Many of you know Amy Michelle Wiley – she’s been at FaithWriters for quite a while, and is one of the coordinators for the FaithWriters Conference, among other things. And now she’s written an e-book to help us with that “law” of great prose – “show; don’t tell.” Read on to learn a bit about her, her writing journey, and this great writing resource.

JOANNE: Thanks for agreeing to be here. Tell us a bit about yourself.

AMY: Thanks for having me, Jo! I live in the beautiful Pacific Northwest and am coming up on my thirtieth birthday next month. I have a passion for words and languages, and people and cultures. I’m a freelance writer and editor, plus I work part-time as a professional sign language interpreter at a community college and volunteer interpret at my church.

I have a genetic connective tissue disorder that affects every part of my life, every day. I live with constant pain and fatigue, as well as other symptoms. God has taught me so much about how to choose joy, even if life isn’t ideal. He’s been able to use me to touch other people because of my own struggles, and reach them with true empathy in a way I couldn’t if I were healthy.

Because of my health issues, I live with my parents and sister, who is also disabled. They, my other sister, and my grandparents are wonderfully supportive of both my writing and my health. My three nieces were thrilled when they finally got to read my young adult novel.

I have a darling cat, Leika, and love birdwatching and crafting.

JOANNE: Busy young lady :) You’ve been an important part of FW for quite a while. Tell us a bit about your involvement with FaithWriters.

AMY: Seven years ago I was coming out of an especially difficult time emotionally and physically. I began writing more in an attempt to find other things to focus on, and started writing fan fiction for the TV show Doc with a group on a message board. They adored my writing and were so encouraging that I decided I should find a place to post some of the short stories I’d written.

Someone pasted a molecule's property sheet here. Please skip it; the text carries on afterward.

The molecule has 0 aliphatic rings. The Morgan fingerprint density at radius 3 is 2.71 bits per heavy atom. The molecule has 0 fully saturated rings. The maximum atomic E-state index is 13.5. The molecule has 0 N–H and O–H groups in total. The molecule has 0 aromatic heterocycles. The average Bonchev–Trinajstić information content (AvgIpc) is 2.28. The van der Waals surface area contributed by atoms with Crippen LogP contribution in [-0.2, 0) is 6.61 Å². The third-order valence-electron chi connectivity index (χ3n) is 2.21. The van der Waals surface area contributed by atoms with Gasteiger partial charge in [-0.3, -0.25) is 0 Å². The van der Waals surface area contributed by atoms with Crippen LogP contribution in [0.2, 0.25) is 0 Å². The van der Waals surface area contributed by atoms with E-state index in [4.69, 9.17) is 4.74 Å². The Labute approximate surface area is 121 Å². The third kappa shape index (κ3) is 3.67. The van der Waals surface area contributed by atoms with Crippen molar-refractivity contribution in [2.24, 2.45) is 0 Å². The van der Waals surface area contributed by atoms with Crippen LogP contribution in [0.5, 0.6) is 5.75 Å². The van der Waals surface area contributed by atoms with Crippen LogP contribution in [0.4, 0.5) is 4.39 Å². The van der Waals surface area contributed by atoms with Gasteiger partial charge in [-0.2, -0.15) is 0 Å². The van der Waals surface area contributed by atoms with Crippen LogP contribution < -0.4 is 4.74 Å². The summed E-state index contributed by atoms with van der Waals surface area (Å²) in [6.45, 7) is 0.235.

When I first found FW through Google, I took one look at the huge number of members and was sure I’d get lost in the crowd and that it wouldn’t be the right fit. But a few days later God brought me back and I decided it wouldn’t hurt to make an account. I immediately began getting lots of encouragement on the message boards and comments on my stories, and then won second place in both of my first two entries in the writing challenge.

From then on my writing became serious. I actually finished the stories I started and submitted to the writing challenge every single week for two or three years. I volunteered occasionally as a judge for the challenge. FW became so much more than a writing group to me—the people became part of my family.

After a couple years, I got tired of hearing everyone talk about maybe having an FW conference some day and decided why not now? I offered to help coordinate it and it actually happened! Since then I have been one of the main coordinators for the four amazing conferences we’ve had, and we’re starting the wheels turning for the 2013 one.

More recently, I’m also the moderator for the Kid’s FW site and a mod on the boards of the main site. I offer a lot of informal critiquing and mentoring to other FW members.

JOANNE: You’ve got your toes in almost every part of the site, don’t you? Tell us a bit about your publishing experiences.

AMY: As I mentioned, I placed high in the challenge the first two times I entered, and then continued to place fairly regularly. I got so much mentoring and critiquing from FW members that my writing grew in leaps and bounds. Soon I was being published in other magazines and anthologies. To date have been published about seventy times.

In 2005 I started an international collaborative fiction group called Peculiar People. I’ve interacted with almost 100 authors from about nine different countries as I direct each project and then publish the final book. We have two published books and two more in progress.